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Creating User Sessions in Rails14:51 with Jim Hoskins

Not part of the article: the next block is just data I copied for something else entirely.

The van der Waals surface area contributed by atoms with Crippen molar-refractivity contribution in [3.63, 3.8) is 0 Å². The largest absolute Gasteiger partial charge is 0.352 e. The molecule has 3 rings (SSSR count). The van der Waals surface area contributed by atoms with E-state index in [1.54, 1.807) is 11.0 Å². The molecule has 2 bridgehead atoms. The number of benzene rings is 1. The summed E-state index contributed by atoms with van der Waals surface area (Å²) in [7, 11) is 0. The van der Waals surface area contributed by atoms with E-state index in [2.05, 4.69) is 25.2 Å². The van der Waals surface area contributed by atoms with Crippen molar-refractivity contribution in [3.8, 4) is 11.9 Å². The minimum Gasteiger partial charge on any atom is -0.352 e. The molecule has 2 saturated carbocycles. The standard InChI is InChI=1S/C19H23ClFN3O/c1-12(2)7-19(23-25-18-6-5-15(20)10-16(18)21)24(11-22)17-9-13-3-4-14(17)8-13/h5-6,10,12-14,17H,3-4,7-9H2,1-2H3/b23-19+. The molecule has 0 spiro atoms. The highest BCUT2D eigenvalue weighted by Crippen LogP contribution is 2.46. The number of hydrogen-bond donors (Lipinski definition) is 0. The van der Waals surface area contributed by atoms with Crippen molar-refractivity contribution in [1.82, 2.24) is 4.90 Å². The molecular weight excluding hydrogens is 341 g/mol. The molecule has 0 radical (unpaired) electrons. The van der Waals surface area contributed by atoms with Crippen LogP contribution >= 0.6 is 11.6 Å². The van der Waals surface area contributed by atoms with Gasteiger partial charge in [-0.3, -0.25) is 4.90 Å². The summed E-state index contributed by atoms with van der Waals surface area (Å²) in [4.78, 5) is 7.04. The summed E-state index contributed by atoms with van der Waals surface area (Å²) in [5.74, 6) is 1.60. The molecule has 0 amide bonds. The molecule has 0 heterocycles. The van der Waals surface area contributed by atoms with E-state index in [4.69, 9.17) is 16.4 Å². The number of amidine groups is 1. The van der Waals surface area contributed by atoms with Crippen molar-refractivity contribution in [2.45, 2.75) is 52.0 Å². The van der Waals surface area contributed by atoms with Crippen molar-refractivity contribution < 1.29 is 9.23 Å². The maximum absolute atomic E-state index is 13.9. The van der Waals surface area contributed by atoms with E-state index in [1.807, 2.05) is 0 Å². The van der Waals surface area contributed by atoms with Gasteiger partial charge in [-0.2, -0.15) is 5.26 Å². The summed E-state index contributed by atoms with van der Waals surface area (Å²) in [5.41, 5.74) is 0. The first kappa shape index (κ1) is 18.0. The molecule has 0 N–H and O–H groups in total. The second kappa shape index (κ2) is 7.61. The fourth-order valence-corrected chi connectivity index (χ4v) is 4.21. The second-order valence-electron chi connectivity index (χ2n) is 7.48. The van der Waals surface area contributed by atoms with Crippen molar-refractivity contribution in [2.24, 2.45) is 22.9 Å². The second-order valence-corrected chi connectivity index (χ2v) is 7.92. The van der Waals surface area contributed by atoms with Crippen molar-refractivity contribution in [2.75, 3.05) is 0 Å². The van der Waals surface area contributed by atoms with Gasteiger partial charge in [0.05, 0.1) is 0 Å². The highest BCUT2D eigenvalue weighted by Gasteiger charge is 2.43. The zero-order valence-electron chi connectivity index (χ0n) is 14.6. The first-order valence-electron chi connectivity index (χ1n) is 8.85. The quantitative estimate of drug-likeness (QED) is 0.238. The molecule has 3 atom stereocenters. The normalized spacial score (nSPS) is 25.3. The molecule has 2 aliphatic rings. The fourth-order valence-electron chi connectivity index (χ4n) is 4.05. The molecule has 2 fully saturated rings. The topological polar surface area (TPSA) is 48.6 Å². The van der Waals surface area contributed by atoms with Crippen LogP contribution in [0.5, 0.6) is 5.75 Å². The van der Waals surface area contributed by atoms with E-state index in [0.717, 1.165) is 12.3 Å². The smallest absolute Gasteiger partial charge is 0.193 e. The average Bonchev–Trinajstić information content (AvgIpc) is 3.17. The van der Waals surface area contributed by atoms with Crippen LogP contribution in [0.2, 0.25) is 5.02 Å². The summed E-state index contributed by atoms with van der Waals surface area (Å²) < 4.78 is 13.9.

[Master Class] [Designer and Developer Workflow] [Creating the User Session] 0:00 So now, we've updated our form view where we can have our password 0:05 and password confirmation and our properly crypted password 0:09 will be stored in the database. 0:12 So, we can pretty much register and edit all the users. 0:14 So, the next step is to actually log in. 0:18 In order to log in, we'll be using a session, and a session is 0:21 a model that sort of handles a particular session. 0:25 So, when we log in, we'll be creating a new session for a user, 0:28 and when we log out, we'll be deleting a session. 0:32 So, it works just like our other models where we'll be creating and deleting things. 0:34 So, let's go ahead and generate our session. 0:39 So, we saw before that there is a generator that's installed with authlogic 0:42 called "authlogic session," and basically, we can use this to generate our user session 0:47 which is a session that authenticates a user. 0:53 So, we'll do "rails generate authlogic:session" 0:57 and we'll call this a "UserSession." 1:07 So, now it's gone ahead and created a file called "app/models/user_session.rb," 1:13 so let's go check that out, and here we are in app/models/user_session.rb. 1:18 Now, you'll notice this is a little bit different than our typical model. 1:25 It doesn't inherit from ActiveRecord base. 1:28 In fact, there is no database table for the user session. 1:32 The model itself is represented in the database, 1:35 so it can abstract away the actual logging in and logging out. 1:38 So instead, it inherits from Authlogic Session Base, 1:42 and that class provides us with a lot of functionality, 1:47 which will ultimately allow us to log in. 1:50 Now, since it's called a user session, it's assuming that 1:53 what it's going to be authenticating against is a user class, 1:56 which will act as authentic, which we've already gone ahead and set up. 2:00 So, those assumptions should be true. 2:05 So now, the steps are we're going to create a new controller for handling our authentication, 2:08 or handling our actual user sessions, and when we want to log in 2:13 we'll call the create method, and we'll generate a new user session 2:18 based on the authentication credentials that have been passed. 2:22 And if that's successful, then we'll have a new session where somebody is logged in, 2:26 and if it's not successful, it will redirect them back to the new user session screen 2:31 or the log in screen. 2:35 So, let's go ahead and generate a new controller for our user sessions. 2:37 So, we'll do "rails generate controller" and we'll call this "UserSessions," 2:41 and what I'm going to do is define a method called "new" which will be our log in, 2:52 and this will just generate a view for the new field, which is really the only 2:58 user visible action that the user sessions will implement. 3:02 So, if we run that, it's created a new controller called "user sessions controller," 3:06 and it's created a new view file under views/user_sessions/new.html.haml, 3:10 and that new .html file will be our log in page. 3:17 We'll go ahead and adjust our routes later so the route will look like /login. 3:21 So, let's go to our new user sessions controller because 3:27 it's just generated an empty controller. 3:30 What we have to do is now add the logic that we want to add to it. 3:32 So, let's go ahead, open up controllers, user session controller. 3:37 So, here it's generated a new method stub, and this is what's going to be called 3:42 when we go to usersessions/new, and what we need to do is 3:47 instantiate a new user session, and this will be useful because in our form 3:52 our user session instance is actually what we're going to be basing our form off of. 3:58 So, since we have a real object of the user session, 4:03 it allows us to treat it just like any other model in our application. 4:06 So, we'll just go ahead and say "@user_session = UserSession.new." 4:10 Then our new .html view will render and display an empty form for user session. 4:20 So, when that form submits or they hit log in and it submits, 4:28 that's going to go to create. 4:32 And this is the method where we're actually going to do our authentication. 4:35 So, in this create method is actually where we're going to do our authentication. 4:39 So, the first step is to get a user session instance. 4:43 This will be a lot like our new method. 4:46 We'll do "UserSession.new." 4:48 However, this time we've been passed in parameters, so we want to instantiate 4:52 our user session with the, let's say, email and password that were submitted. 4:56 So, to do that we'll just pass in (params[user_session]). 5:01 Now, this just looks like any other create method where we instantiate a new object 5:09 based on the parameters, and that's what's really great about authlogic 5:13 is it really has the same sort of pattern as any other model. 5:16 So, the next step is where the real magic happens. 5:21 We're going to try to save this user session. 5:24 So, we'll say "if @user_session.save," 5:26 and then there's going to be an else and end here. 5:33 So, when we try to save a user session, what authlogic does is it takes the information 5:37 that it was passed, basically our email and password, and it tried to find a user 5:42 who matches those credentials. 5:47 If it finds one and we save it, it will go ahead and say that we are authenticated 5:50 and return true, and it will set the cookie saying this person is logged in 5:55 so we can handle our true session here, so at this point they are logged in. 6:00 So, why don't we go ahead and just leave a flash here, 6:05 and this is just a notice at the top of the page, 6:09 so we'll say "flash(notice) = "Welcome to EasyJobs" 6:11 or something along those lines. 6:19 We can go ahead and change this easily later. 6:21 So, if we're logged in, we want to go ahead and redirect them somewhere. 6:23 So, we'll just say "redirect_to jobs_url." 6:25 Now, in this else clause here, we were not able to save our user session, 6:33 which means that based on the information that was passed in via params, 6:36 which I just realized I misspelled. 6:41 It is not "parms." 6:43 There we go. 6:45 Based on that information, we are not able to log in, so what we want to do is actually 6:47 go ahead and just render our new form again. 6:51 So, we'll say "render action of new" and what this does is 6:54 since we have our @user_session set with the information that was submitted 7:01 when we render this new action here, it will actually prepopulate the email field 7:06 with what they pass through. 7:12 The actual password field should be blank because we don't want to pass 7:14 the password back to them, but it's a nice little tip that we will be able to give 7:17 to the user that you don't have to enter your email again, or you can review it. 7:21 So, this handles our logging in. 7:25 Basically, with the user session we just pass it some information like email and password. 7:27 If it saves, they're logged in. 7:31 If not, they need to try again, and destroying is pretty much the same thing. 7:34 When we log out, we want to go ahead and destroy this user session. 7:40 So, we'll define destroy. 7:47 So, how do we find our current user session? 7:50 Well, this is code that we're going to need throughout the entire application. 7:54 We're going to need to be able to search for the current user session 7:57 and the current user in order to, for instance, display who's logged in, 8:00 to perform authorization checks to see if they're allowed to perform certain actions. 8:06 So, what we're going to do is write different methods, and we'll save them 8:10 in our application controller so they're available to us at any place in our application. 8:13 So, we're going to take a break from writing our user sessions controller 8:17 to go to our application controller, and our application controller 8:21 is in app, controllers, application controller. 8:25 So here, we're going to define two private methods. 8:30 So, we'll define private and down here is where we'll define our method. 8:33 The first method we want to do is current user session, "current_user_session." 8:38 And we'll define another method which will be current user, 8:46 and where current session will actually retrieve the current user session 8:52 more often we actually want the user that's associated with the session, 8:56 so this convenience method "current_user" will provide that. 9:00 Now, the way we can get the current user session is by using the user session 9:04 class method called "find," and authlogic will use its ways to find out 9:08 if there is a current user session and return that instance to you if it exists, otherwise no. 9:13 Now, while this will technically work, we may be calling current user session 9:18 multiple times in our request. 9:23 So, what we want to do is make sure we're not calling user.find all the time. 9:26 Instead, we want to cache or memoize the result into an instance variable 9:29 so we're not calling user.find over and over again. 9:34 So, the first thing we'll do is we'll say "@current_user_session = UserSession.find." 9:37 So, after the first time we've called it, @current_user_session is defined. 9:47 So, if we call it a second time, what we want to do is check if @current_user_session 9:51 has been defined and if so, we want to return that since we already did the find call on it. 9:55 We can just return the cached result, otherwise we'll actually want to do 10:01 the User.Session find here. 10:06 So, what we'll do is we'll say "return @current_user_session" 10:09 if we have current user session defined, so we'll do "defined?(@current_user_session). 10:16 Another reason we can't just say "return @current_user_session 10:26 if @current_user_session" is because if they are logged out, 10:29 current_user_session will be nil and it will try to reevaluate User.Session.find every time 10:33 if somebody's logged out. 10:40 So, this is just a way of us caching so don't have to call User.Session.find 10:42 over and over again if we call current user session over and over again. 10:45 Now, let's say we want to get the current user. 10:49 Well, to do that we will need to get the current user session, 10:51 so we can just type in "current_user_session" and call that method, 10:54 and we can call ".user" on it. 10:59 Now remember, if somebody's logged out, current user session will be null 11:02 and if we try to call user on that, well, we're going to get an error. 11:05 So, what we need to do is check if current user session is true 11:09 or a truthy value or just not nil. 11:14 So, by using this here, we'll say "current_user_session," make sure it's true. 11:17 If it is, then we'll call "current_user_session.user." 11:21 Now, if current user session is false or they're logged out, 11:24 when this evaluates to nil, or false rather, it will not evaluate this side 11:27 so we won't get an error. 11:32 Now you can see that we've called current user session twice in quick succession, 11:35 which is why this caching is important. 11:38 Again, we don't want to continue doing this over and over again, 11:41 so let's implement the same sort of caching, so let's implement 11:43 the same sort of value caching here that we did here. 11:46 So, instead of just returning, we'll return it while setting it to current user, 11:49 and then before we try to do that, we'll say 11:57 "return @current_user if defined?(@current_user)." 11:59 So now, from anywhere in our controller we could type in "current user," 12:08 and if somebody's logged in, we'll get a user instance of the person who's logged in, 12:11 and if they're not logged in, then we'll get nil. 12:15 We could do the same thing for current user session if we actually wanted 12:18 to get the session which we actually do in our log out method. 12:21 Now, before I switch away from this, there is one last thing I want to do. 12:25 So, we'll call helper method and pass it the symbol "current_user_session" 12:33 and "current_user." 12:39 What this does is it makes the methods current user session and current user 12:43 available in our views as helper methods because quite often in our views 12:46 we're going to want to access current user. 12:51 So now, we can go ahead and save that out. 12:53 So, let's just hop back to our user sessions controller 12:56 to see if we can't implement destroy now. 12:59 Well, now, this is as simple as doing "current_user_session.destroy." 13:01 Now, you'll realize that if somebody's logged out already then current user session 13:11 will return null and trying to call destroy on it will cause an error. 13:15 Now, there's a couple of different ways we could solve this. 13:20 The most correct, in my opinion, way to do this would be to restrict the destroy method 13:22 so it's only visible to people who are logged in, and that will happen 13:28 when we start doing our authorization. 13:32 Right now what I want to do is just to make sure we don't get this error, 13:35 I'm going to call "current_user_session && current_user_session.destroy." 13:38 That way, if there is no current user session, the destroy method will not be called. 13:46 No harm, no foul. 13:51 It will be a little bit weird to log out while you're logged out, but right now it avoids the error. 13:53 So, then I'm just going to go ahead and just type in "flash[:notice]" 13:59 and just say "You are now logged out." 14:04 And let's go ahead and just redirect to the jobs url again, the home page. 14:11 So, now we've got the controllers and models for our session set up. 14:18 We have a user session which handles all of the logic of logging in 14:21 and authenticating the user. 14:25 We have the user sessions controller which will ultimately 14:27 be our log in and log out controller. 14:30 We still need to create the views for it, and in our application controller 14:32 we've created a couple of methods that will allow us to get the current session 14:36 and the current user. 14:39 So, up next we're going to go ahead and jump towards the front end 14:41 and create our log in form and some information that will be displayed 14:44 when you're logged in or when you're logged out. 14:48